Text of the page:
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Five of the Greatest Handgun Bullets of All-time

This article by David LaPell was originally posted on to view the original source click here


There has been plenty of ink spilled over which handgun is the best for this purpose or that one for decades now and frankly I’m growing a tad weary of this discussion.  Now it’s not that I don’t have my favorites, it just seems to me that, with manufacturers coming out with “new” self-defense guns every other week, debating handguns is an exercise in futility and I often get that sense of “hey, I read this before” when I come across an article on the subject.  There’s a lot more to self-defense than the gun and what is not always written about however is some of the greatest bullets that have been loaded into these rounds and how they came to be:

1.  Lyman Mould #358429, 173-grain Semi-wadcutter in .38

Lyman Mould #358429.

One of the most celebrated bullets in Shooterdom (more so because it would lead to innovation) came about in 1928 from the mind of Elmer Keith. The Lyman mould #358429 was a 173-grain semi wadcutter and it was the first bullet in .38 caliber to use a beveled crimping groove and a large capacity square cut lube groove.

This bullet was selected for the .38/44 loads that were the predecessor to the .357 Magnum. At velocities of 1,200 fps when cast correctly they work very well on big game and even though they won’t fit in the older recessed cylinders of the Smith & Wesson N-frame .357 Magnums when seated at the crimp groove, they are still popular after over eighty years.

2.  Ideal Mould #429421, a Flat-nosed SWC, in .44

Ideal Mould #429421.

Another Keith design (and one that debuted before the #358429 in 1928) was a .44 caliber bullet that would universally become known as the Keith bullet. Elmer did not like how the round nosed lead bullets performed on game though, despite the fact that he had become infatuated with how they behaved during casting, loading and shooting.  In kind, he wanted to retain the good qualities of these bullets while at the same time creating a projectile that punched larger, cleaner holes upon impact, so he designed what by the 1950s became known as the #429421, a flat nosed SWC.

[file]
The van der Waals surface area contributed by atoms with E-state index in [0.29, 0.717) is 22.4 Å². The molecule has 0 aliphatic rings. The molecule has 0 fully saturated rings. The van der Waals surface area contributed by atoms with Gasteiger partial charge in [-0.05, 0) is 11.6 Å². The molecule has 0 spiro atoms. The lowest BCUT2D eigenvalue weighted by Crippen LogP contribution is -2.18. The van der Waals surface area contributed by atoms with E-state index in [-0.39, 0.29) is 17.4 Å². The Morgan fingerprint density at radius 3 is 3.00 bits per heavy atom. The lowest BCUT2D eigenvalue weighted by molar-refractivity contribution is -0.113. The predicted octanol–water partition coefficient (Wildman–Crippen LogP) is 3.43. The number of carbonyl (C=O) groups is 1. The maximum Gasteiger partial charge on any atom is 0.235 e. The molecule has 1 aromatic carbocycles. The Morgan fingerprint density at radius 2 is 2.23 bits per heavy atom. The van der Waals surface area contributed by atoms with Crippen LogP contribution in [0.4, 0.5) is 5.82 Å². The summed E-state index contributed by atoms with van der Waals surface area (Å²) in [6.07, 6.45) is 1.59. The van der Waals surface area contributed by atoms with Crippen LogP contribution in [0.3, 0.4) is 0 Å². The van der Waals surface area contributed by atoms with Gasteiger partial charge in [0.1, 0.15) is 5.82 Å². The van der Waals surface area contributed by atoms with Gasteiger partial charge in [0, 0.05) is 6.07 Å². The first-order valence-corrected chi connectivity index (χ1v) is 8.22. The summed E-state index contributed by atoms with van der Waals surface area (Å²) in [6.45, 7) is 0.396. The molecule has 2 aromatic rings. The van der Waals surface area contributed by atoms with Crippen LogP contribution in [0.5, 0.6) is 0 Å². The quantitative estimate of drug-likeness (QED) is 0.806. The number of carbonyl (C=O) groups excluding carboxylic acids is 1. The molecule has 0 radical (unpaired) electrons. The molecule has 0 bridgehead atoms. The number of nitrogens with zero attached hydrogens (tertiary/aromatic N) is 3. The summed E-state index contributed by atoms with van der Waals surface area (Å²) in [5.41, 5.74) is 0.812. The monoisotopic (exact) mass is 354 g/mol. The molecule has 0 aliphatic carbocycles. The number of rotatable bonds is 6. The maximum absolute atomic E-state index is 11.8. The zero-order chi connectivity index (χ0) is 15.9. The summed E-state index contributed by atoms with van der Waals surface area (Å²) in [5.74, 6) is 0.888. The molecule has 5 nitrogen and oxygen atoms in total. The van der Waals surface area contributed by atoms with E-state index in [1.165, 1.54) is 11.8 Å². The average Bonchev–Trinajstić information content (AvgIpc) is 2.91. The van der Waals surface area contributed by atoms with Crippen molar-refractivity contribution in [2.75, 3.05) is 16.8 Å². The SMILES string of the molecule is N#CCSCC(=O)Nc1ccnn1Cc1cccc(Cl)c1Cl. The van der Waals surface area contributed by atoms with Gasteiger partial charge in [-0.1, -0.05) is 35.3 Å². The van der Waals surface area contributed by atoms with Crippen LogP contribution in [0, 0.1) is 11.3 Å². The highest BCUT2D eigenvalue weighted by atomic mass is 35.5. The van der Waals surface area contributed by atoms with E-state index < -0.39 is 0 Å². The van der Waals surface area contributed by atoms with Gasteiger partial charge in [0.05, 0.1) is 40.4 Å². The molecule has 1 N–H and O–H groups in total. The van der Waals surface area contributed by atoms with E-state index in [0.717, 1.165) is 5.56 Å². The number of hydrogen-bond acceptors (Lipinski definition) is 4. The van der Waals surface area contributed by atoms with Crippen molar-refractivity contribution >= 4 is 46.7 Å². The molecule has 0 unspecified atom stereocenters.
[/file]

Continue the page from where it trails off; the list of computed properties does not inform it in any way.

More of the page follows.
Elmer used the basic design of the 429336, preserving the bullets ogive, meplat and weight.  He, however, beefed up the rear grease groove in order for it to take more lubrication and changed the forward grease groove to a beveled crimp groove.  The bullet proved to be extremely accurate on both targets and game out to longer ranges than previously thought possible for a handgun.

The round proved itself on North American game animals, so much so that it is still one of the most popular bullets for both the .44 Special and the .44 Magnum. For those that did not like the standard semi wadcutter, Keith designed a hollowpoint that proved even deadlier.

3.  Lyman Mould #358156 160-grain Semi-wadcutter in .357 Magnum

Lyman Mould #358156.

Elmer Keith did not design all the world’s great handgun bullets (though he designed more than a few), and one such bullet, the most popular cast bullet to date for the .357 Magnum, came to shooters courtesy of Ray Thompson following World War II.

Lyman mould #358156 was a 160-grain gas checked semi-wad cutter that employed dual crimping grooves reminiscent of earlier Cramer-style bullets designed by Ross Sernow.  The concept of two crimping grooves was originally utilized to reloaders could load and crimped .357 Magnum in .38 Special brass (casings for the .357 Magnum were scarce in those days so shooters would seat with .357 Magnum bullets long in .38 brass, crimping in the bottom of the two crimp grooves).